I met Ellen and her husband, Stan Hughes, at their blue, art-filled house in Miami Shores. A tree near the driveway is full of orchids that Stan and Ellen rescue from the trash when the flowers fall off and the owners believe the plants to be dead. Ellen and Stan are thin and tall, young-looking for their early sixties, with the focus and good humor and weariness of people who have pursued art all of their lives, despite the toll it takes on both wallet and idealism. When I told Stan he reminded me of a thinner, artier Ben Franklin, he chuckled and said he was glad, because Franklin was a hero of his. Ellen has a wide and toothy smile somehow not at odds with the hesitant sadness to her, and she starts very interesting sentences that trail off before they hit a full stop. 

“Andy’s death was a nightmare beyond a nightmare,” Ellen said, and for a minute or two she couldn’t say anything more.

The family’s sorrow made Andy’s art impossible to deal with. Gary tried to step in with suggestions about what to do with it, but he came in too soon, and he was too forceful, and the family was offended by what they took to be his coldness. They ended up putting most of his prints and negatives in a professional facility that specialized in art storage.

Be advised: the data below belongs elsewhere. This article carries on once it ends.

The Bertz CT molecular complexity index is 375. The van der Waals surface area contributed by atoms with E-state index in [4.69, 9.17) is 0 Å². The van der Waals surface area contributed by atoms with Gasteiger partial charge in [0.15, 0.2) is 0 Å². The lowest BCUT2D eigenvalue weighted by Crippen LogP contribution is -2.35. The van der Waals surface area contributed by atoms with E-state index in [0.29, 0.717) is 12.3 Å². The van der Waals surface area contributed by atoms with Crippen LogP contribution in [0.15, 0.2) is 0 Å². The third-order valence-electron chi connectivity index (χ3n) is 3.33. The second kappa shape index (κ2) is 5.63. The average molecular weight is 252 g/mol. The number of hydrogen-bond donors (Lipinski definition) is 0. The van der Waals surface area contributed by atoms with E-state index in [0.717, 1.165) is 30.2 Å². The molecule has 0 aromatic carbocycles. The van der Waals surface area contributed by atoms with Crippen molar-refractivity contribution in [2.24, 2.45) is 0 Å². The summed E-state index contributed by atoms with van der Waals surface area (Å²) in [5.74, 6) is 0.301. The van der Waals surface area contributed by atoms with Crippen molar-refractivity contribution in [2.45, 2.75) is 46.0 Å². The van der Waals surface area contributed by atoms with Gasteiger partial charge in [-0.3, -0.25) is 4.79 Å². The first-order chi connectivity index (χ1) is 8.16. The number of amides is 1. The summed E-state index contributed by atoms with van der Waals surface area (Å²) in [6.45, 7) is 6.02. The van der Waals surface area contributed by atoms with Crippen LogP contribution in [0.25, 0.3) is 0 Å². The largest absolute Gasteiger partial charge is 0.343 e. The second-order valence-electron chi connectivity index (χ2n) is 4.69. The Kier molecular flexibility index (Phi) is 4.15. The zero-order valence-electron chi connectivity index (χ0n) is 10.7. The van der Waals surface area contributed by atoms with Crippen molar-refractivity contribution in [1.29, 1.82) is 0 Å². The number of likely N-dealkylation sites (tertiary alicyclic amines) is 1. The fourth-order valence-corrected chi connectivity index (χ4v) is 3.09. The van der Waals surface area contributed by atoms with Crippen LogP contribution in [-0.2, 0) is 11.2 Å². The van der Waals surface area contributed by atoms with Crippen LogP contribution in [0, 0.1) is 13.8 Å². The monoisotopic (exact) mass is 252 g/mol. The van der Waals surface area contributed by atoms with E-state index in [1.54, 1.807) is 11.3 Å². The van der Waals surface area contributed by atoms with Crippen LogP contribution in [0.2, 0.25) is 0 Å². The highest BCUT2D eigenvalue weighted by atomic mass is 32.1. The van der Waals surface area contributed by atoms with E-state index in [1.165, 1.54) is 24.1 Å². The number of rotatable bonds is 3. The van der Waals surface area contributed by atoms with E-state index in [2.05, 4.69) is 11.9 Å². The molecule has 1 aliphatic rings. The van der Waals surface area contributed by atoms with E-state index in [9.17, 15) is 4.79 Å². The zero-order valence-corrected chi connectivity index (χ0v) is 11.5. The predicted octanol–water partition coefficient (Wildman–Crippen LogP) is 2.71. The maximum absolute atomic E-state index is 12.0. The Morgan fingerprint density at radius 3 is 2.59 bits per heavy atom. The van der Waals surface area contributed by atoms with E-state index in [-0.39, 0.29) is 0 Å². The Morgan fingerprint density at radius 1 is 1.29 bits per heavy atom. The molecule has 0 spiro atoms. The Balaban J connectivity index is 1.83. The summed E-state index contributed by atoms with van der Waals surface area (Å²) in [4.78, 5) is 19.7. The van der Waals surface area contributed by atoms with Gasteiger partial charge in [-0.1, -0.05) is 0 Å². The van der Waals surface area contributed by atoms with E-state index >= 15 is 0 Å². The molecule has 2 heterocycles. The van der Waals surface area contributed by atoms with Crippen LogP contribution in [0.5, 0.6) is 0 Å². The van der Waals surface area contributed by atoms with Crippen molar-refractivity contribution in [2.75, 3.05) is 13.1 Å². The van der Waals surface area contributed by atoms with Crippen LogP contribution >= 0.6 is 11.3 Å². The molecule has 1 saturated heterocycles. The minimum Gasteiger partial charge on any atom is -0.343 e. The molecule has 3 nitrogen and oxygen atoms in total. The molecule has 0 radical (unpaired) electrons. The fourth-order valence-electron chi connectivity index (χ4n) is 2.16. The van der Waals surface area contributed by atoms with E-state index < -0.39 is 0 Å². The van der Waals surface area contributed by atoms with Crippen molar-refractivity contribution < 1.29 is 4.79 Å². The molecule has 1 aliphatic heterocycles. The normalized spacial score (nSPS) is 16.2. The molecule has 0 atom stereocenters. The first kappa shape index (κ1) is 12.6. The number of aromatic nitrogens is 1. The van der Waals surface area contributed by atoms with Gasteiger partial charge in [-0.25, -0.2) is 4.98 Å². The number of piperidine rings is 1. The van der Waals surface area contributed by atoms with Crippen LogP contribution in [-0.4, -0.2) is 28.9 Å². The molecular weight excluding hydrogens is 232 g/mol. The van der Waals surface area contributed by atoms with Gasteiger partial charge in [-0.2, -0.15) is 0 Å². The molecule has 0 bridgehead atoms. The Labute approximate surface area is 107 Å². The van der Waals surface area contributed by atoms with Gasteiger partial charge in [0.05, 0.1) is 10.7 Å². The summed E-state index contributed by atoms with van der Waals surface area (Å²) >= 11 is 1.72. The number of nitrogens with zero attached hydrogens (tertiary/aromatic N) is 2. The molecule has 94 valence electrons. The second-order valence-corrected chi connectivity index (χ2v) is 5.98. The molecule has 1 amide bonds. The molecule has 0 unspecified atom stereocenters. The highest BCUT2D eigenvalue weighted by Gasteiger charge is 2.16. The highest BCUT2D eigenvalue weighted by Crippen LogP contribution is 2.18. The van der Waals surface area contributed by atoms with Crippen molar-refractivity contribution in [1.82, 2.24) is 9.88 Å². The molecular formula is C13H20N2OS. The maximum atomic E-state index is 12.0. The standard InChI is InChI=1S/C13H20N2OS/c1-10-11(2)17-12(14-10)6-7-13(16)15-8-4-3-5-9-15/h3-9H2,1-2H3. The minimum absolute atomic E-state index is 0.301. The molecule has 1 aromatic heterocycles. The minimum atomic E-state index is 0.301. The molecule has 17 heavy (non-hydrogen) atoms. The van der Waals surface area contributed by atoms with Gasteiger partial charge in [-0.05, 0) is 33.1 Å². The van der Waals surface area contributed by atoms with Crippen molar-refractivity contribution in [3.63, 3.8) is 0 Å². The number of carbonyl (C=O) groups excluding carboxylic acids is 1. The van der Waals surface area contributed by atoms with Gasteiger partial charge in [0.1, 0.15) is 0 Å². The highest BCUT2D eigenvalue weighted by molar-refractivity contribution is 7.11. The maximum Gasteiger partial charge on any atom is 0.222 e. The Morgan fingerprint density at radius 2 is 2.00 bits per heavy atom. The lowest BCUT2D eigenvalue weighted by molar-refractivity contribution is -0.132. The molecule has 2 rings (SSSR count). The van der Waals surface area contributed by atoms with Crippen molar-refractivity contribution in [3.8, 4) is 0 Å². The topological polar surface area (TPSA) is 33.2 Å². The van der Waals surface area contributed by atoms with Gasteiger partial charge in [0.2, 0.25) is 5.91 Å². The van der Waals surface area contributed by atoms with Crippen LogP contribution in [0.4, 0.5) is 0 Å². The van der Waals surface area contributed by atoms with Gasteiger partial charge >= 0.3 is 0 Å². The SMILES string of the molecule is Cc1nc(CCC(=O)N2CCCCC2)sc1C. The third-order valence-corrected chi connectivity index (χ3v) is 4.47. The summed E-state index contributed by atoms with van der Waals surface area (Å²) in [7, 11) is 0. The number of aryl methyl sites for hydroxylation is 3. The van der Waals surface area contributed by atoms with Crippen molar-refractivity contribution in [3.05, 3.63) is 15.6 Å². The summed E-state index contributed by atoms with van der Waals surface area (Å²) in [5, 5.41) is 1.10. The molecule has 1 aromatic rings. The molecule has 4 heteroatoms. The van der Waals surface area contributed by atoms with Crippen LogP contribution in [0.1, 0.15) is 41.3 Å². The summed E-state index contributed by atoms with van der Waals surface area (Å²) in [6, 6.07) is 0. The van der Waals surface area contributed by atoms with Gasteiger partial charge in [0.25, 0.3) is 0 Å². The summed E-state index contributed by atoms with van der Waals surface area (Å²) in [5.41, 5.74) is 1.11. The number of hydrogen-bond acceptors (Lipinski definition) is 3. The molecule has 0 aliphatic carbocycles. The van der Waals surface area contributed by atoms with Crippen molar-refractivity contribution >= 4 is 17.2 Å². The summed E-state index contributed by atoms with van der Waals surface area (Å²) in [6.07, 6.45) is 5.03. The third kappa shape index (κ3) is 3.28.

Jesus Ortiz and John Taylor were arrested for the murder—Taylor was wearing Andy’s pants, Ortiz’s fingerprints were all over Andy’s apartment—but they blamed each other. Ortiz was acquitted, and Taylor was convicted and sentenced to life in prison, which was overturned in 1998 by an appeals court. He was released in 2002. Andy’s father, Chick, was so disheartened by the trial that he resigned from the Bar Association and never formally practiced law again. Nancy, Andy’s younger sister, eventually moved away. Ellen’s first marriage fell apart, then she met Stan, who has had multiple careers, including teaching photography and animation at the Art Institute of Chicago. They had a long-distance five-year romance before he moved to Miami, along with his pet turtle, on September 11, 2011.

The family didn’t realize they’d stopped being charged the $25 monthly storage fee for Andy’s work until months after the last bill. By the time they inquired, the boxes had been lost. The facility offered them $1 a box as compensation, but the family sued, and they were awarded a sum they’re not free to discuss. The loss of Andy’s work felt, to Ellen, like losing her brother all over again.